5.     Diversity of perspectives, experiences and traditions as essential components of a quality education in our global context

6.     Excellence as the standard for teaching, scholarship, creative expression and service to the University community

7.     Social responsibility in fulfilling the University’s mission to create, communicate and apply knowledge to a world shared by all people and held in trust for future generations

8.     The moral dimension of every significant human choice: taking seriously how and who we choose to be in the world

9.     The full, integral development of each person and all persons, with the belief that no individual or group may rightfully prosper at the expense of others

10.  A culture of service that respects and promotes the dignity of every person.

   Diversity Statement

It has been observed that although America is a multicultural society "it is not yet a pluralistic society -- a place where all racial and cultural groups share equal access to opportunities for quality lives and power over their own lives." Education and educational institutions are one vehicle for mediating the full benefits of a multicultural society.

Multiculturalism is rapidly becoming a way of life in the city of San Francisco, our state and our nation. As such, multiculturalism is viewed as a strength and a resource in our rapidly changing urban environment. It is obvious that the USF community is aware of the richness that comes from the multiculturalism evidenced in our urbanscape and in our student population. And indeed we celebrate that richness. At the same time, as a campus community, we must continue to learn how to tap the rich vein of cultural, ethnic, racial, and gender diversity to improve education for all at USF.

The Mission Statement of USF clearly states that we strive to "create a campus-wide environment which values each individual, heightens ethical standards, instills a passion for justice, and integrates faith with life...To prepare men and women to shape a multicultural world with creativity, generosity, and compassion."

This sentiment flows directly from the Society of Jesus' commitment to the "service of faith in the promotion of justice" as well as the Jesuits' centuries-old commitment to educate amidst cultural diversity and across all national borders. Inculturation, the appreciation and appropriation of different cultural patterns, has always been a part of the Jesuit view of the world.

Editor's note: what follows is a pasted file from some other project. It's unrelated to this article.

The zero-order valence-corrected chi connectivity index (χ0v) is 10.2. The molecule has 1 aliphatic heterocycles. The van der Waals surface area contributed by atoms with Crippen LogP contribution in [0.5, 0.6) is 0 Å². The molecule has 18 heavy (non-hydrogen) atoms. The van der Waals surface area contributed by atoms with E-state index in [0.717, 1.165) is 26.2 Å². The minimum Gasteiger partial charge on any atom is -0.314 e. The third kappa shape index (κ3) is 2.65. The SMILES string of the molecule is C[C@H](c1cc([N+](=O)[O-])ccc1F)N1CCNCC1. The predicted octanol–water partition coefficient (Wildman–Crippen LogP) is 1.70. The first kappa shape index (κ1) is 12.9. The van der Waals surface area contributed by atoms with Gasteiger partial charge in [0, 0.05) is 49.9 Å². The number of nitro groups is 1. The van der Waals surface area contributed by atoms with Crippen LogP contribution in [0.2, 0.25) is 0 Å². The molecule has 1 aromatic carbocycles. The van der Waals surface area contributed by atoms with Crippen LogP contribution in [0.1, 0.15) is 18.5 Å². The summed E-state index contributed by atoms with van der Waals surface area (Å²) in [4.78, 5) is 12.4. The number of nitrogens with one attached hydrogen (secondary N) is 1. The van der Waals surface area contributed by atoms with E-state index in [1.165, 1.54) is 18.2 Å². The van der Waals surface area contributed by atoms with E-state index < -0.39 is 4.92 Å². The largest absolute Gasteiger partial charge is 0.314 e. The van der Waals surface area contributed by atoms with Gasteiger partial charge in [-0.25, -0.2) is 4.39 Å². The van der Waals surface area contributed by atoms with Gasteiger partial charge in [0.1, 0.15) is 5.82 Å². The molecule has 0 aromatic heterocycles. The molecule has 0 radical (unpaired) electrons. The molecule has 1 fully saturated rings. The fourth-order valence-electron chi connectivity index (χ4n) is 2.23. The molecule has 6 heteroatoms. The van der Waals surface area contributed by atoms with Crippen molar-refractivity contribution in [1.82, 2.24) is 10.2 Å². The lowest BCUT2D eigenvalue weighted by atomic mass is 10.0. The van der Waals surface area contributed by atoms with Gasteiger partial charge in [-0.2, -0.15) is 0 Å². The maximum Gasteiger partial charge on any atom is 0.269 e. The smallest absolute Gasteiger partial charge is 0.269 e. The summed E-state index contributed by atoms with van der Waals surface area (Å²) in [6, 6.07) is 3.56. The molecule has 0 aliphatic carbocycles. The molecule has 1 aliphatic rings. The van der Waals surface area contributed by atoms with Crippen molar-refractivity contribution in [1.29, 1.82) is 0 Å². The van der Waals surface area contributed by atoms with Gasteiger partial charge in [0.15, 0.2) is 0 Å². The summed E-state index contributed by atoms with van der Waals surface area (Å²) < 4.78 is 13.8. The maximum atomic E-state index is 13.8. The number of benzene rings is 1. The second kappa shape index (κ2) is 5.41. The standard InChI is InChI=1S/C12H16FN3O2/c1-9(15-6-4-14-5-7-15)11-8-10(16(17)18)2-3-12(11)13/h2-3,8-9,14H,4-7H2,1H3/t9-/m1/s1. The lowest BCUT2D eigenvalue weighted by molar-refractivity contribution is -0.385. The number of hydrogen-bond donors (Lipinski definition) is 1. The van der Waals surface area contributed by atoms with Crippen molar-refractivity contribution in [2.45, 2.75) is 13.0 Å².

The University of San Francisco affirms its intentions and efforts to enhance the minority representation among its faculty, staff, and student populations.

"Multiculturalism" and "Diversity" are concepts that should become recognized strengths of this University which is presently recognized as being "Catholic, Jesuit and Urban." There is a natural affinity and compatibility in all of these attributes.

It is our intention that our focusing on multiculturalism will equally address the issues of diversity and at the same time acknowledge our abundant resources in the city, our international students and the foreign study programs already in place at USF. Multiculturalism is the future. We as a university community cannot be complacent, disinterested or uninformed about the need for enhancing our institutional commitment to multiculturalism in all facets of university life.

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   Organizational Structure

President: Serving as Chief Executive Officer, the President has a responsibility for the overall operation, development and general welfare of the University. Through six vice presidents, the President exercises supervision of planning, organization and coordination of policies, programs and administrative functions. In addition to the Vice Presidents, the following positions report directly to the President: Chancellor and Chancellor-Emeritus, University Counsel, Executive Assistant/University Secretary, Executive Director of University Ministry, and the Ombudsperson.

The Provost and Vice President for Academic Affairs: As chief operating and academic officer of the university, the Provost and Vice President for Academic Affairs seeks to recruit and retain a diverse faculty of outstanding teachers and scholars; assists the faculty in the creation of a learning community characterized by high quality scholarship and academic rigor, and sustained by a faith that does justice; directs the academic programs of the University through the deans and colleges; oversees admissions and transfer policies, faculty and curriculum development, library resources, and student academic services such as advising, orientation, registration, financial aid, and disabilities services. Additionally, the Provost and Vice President for Academic Affairs supports the planning and budget initiatives of the University; initiatives for minority recruitment and international/immersion programming opportunities; and programming in the area of students affairs and university life.

Vice President for Business & Finance: The Vice President for Business & Finance is responsible for financial reporting, treasury operations, facilities management, risk management, purchasing services, purchasing card program, endowment management, athletics, One Card operations and auxiliary services of the University of San Francisco.